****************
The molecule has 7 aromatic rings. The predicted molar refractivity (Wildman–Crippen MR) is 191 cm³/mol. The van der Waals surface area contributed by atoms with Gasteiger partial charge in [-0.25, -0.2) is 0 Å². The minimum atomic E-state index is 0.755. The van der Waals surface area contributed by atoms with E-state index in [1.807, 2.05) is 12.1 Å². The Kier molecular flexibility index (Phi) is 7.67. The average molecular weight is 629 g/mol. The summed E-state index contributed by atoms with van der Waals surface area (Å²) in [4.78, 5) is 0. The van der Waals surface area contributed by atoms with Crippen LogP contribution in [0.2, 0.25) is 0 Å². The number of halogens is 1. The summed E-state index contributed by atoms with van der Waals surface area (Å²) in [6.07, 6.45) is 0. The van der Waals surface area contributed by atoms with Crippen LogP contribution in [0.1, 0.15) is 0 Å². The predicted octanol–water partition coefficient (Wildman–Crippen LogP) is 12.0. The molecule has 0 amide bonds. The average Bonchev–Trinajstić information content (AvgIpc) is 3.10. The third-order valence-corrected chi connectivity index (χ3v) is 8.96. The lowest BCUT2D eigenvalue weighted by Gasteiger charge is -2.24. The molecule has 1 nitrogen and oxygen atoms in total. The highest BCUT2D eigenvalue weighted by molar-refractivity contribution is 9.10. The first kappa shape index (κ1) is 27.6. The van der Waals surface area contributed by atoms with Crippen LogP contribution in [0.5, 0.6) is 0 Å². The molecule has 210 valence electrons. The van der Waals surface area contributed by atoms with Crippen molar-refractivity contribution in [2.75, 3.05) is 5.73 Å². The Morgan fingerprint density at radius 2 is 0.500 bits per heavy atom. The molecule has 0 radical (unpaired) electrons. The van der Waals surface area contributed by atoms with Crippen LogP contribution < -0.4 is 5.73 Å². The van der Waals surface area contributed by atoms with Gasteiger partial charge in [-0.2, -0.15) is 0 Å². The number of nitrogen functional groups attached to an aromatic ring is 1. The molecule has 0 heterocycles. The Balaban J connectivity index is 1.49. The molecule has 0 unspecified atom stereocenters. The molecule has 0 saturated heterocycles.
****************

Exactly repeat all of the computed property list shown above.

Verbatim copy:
The molecule has 7 aromatic rings. The predicted molar refractivity (Wildman–Crippen MR) is 191 cm³/mol. The van der Waals surface area contributed by atoms with Gasteiger partial charge in [-0.25, -0.2) is 0 Å². The minimum atomic E-state index is 0.755. The van der Waals surface area contributed by atoms with E-state index in [1.807, 2.05) is 12.1 Å². The Kier molecular flexibility index (Phi) is 7.67. The average molecular weight is 629 g/mol. The summed E-state index contributed by atoms with van der Waals surface area (Å²) in [4.78, 5) is 0. The van der Waals surface area contributed by atoms with Crippen LogP contribution in [0.2, 0.25) is 0 Å². The number of halogens is 1. The summed E-state index contributed by atoms with van der Waals surface area (Å²) in [6.07, 6.45) is 0. The van der Waals surface area contributed by atoms with Crippen LogP contribution in [0.1, 0.15) is 0 Å². The predicted octanol–water partition coefficient (Wildman–Crippen LogP) is 12.0. The molecule has 0 amide bonds. The average Bonchev–Trinajstić information content (AvgIpc) is 3.10. The third-order valence-corrected chi connectivity index (χ3v) is 8.96. The lowest BCUT2D eigenvalue weighted by Gasteiger charge is -2.24. The molecule has 1 nitrogen and oxygen atoms in total. The highest BCUT2D eigenvalue weighted by molar-refractivity contribution is 9.10. The first kappa shape index (κ1) is 27.6. The van der Waals surface area contributed by atoms with Crippen LogP contribution in [0.5, 0.6) is 0 Å². The molecule has 210 valence electrons. The van der Waals surface area contributed by atoms with Crippen molar-refractivity contribution in [2.75, 3.05) is 5.73 Å². The Morgan fingerprint density at radius 2 is 0.500 bits per heavy atom. The molecule has 0 radical (unpaired) electrons. The van der Waals surface area contributed by atoms with Crippen LogP contribution < -0.4 is 5.73 Å². The van der Waals surface area contributed by atoms with Gasteiger partial charge in [-0.2, -0.15) is 0 Å². The number of nitrogen functional groups attached to an aromatic ring is 1. The molecule has 0 heterocycles. The Balaban J connectivity index is 1.49. The molecule has 0 unspecified atom stereocenters. The molecule has 0 saturated heterocycles.